Milkweed, Butterfly (Butterflyweed)
|Plant Height||2 Ft.|
|Seed Count||70,000 Seeds per LB|
|Botanical Name||Asclepias tuberosa|
|Environment||Full Sun - Partial Sun|
Milkweed Family is a perennial herb 30-90 cm tall with woody rootstocks. Butterfly Milkweed stems are hairy, erect, and grown in numerous clumps. There is a watery sap within the stems and leaves.
USES: Milkweed species are attractive to many insect species, including the large milkweed bug, common milkweed bug, red milkweed beetle, blue milkweed beetle, and bees. Accordingly, this is a wonderful horticultural plant for landscaping to attract butterflies whose numbers are declining and migratory routes changing due to lack of appropriate habitat. Butterfly Milkweed also has strikingly beautiful flowers.
CAUTION: At one time Milkweed was classified as a noxious weed due to reported toxic effects on livestock, and efforts were made to eradicate it. Milkweeds are thought to be poisonous to cows and sheep. Milkweed also can have invasive characteristics in disturbed areas.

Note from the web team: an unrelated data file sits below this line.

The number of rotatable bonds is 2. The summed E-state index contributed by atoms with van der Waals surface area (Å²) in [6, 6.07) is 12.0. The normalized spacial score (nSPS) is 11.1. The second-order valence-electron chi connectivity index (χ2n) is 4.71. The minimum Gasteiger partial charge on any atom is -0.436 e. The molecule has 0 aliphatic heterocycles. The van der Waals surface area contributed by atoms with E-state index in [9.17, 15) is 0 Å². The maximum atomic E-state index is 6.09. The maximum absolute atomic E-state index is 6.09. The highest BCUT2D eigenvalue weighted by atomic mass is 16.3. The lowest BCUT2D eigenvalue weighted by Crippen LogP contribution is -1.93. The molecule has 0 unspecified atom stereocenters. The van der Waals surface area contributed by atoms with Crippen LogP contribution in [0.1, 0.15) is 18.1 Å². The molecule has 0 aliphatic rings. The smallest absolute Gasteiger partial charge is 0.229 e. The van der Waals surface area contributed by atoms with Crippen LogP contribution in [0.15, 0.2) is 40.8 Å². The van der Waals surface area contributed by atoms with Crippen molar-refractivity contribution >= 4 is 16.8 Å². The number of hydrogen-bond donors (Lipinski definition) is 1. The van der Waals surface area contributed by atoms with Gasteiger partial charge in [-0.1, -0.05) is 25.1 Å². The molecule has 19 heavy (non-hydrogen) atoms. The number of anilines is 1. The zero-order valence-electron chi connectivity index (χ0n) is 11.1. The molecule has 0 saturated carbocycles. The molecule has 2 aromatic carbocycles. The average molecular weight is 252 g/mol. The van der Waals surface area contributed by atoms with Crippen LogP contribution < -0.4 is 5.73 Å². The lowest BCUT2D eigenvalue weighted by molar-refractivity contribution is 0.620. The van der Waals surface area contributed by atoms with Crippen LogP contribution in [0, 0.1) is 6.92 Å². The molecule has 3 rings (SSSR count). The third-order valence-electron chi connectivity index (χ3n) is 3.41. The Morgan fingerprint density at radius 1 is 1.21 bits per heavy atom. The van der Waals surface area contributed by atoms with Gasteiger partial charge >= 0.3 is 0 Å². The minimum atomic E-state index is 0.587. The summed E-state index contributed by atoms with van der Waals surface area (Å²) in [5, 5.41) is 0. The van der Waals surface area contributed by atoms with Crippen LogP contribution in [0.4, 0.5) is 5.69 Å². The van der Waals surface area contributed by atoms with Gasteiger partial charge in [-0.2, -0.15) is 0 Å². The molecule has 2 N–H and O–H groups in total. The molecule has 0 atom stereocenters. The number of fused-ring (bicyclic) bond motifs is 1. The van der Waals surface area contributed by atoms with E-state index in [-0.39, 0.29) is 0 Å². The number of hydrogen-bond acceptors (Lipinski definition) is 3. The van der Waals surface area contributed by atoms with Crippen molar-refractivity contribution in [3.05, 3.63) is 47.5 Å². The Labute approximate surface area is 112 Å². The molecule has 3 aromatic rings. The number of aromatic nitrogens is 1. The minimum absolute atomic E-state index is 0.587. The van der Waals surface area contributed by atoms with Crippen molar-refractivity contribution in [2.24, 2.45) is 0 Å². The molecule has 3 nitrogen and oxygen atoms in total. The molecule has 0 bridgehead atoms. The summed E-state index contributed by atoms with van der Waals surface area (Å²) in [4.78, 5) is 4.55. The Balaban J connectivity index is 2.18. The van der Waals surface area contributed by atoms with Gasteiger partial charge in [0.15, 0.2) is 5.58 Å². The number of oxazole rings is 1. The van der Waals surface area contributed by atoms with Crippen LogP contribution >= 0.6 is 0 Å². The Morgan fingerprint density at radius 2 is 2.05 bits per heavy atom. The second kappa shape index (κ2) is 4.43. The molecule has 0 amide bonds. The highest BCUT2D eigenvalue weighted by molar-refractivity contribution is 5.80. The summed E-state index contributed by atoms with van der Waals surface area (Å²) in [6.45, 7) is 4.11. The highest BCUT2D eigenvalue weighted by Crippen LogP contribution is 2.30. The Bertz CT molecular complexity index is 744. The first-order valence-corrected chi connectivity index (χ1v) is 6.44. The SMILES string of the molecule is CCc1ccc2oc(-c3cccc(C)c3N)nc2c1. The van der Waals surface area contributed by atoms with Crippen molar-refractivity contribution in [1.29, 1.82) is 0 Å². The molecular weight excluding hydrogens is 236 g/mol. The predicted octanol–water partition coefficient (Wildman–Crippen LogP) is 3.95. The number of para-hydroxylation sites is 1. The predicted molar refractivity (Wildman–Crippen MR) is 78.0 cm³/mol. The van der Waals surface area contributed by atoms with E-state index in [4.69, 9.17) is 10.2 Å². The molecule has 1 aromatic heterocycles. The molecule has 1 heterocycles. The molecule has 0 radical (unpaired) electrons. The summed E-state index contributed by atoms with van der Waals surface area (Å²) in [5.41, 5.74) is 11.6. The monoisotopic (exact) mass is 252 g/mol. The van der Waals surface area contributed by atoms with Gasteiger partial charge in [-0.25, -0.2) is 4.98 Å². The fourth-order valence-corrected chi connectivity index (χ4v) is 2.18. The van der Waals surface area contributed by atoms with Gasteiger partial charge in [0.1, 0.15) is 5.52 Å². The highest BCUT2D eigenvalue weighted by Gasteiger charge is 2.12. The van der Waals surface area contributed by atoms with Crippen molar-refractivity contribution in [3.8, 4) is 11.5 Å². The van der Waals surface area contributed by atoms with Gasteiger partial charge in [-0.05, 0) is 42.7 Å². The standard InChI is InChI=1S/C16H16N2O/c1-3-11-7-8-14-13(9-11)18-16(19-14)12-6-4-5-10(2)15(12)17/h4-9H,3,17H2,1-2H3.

DISTRIBUTION: Milkweeds grow in clumps beside roadways, on abandoned farmlands, and in other open areas throughout the United States. Butterfly Milkweed grows on sandy, loamy, or rocky limestone soils of prairies, open woodlands, roadsides, and disturbed areas similar to other milkweed species.
ESTABLISHMENT: Butterfly Milkweed is easily propagated by both seed and rhizome cuttings. Both seedlings and cuttings will usually bloom in their second year, although cuttings will usually bloom in their second year they can bloom during their first years.
MANAGEMENT: Both Milkweed and Dogbane are burned in the fall to eliminate dead stalks and stimulate new growth. Burning causes new growth to have taller, straighter stems. It also stimulates flower and seed production. When used for fiber, Milkweed is collected in the autumn after the leaves have begun to fall off, the stalks turn gray or tan, and the plant dries up. If the milkweed stems will break off at the ground it’s time to harvest. Breaking off as many stalks as possible encourages resprouting in the spring. The dried stalks are then split open and the fibers are twisted into string.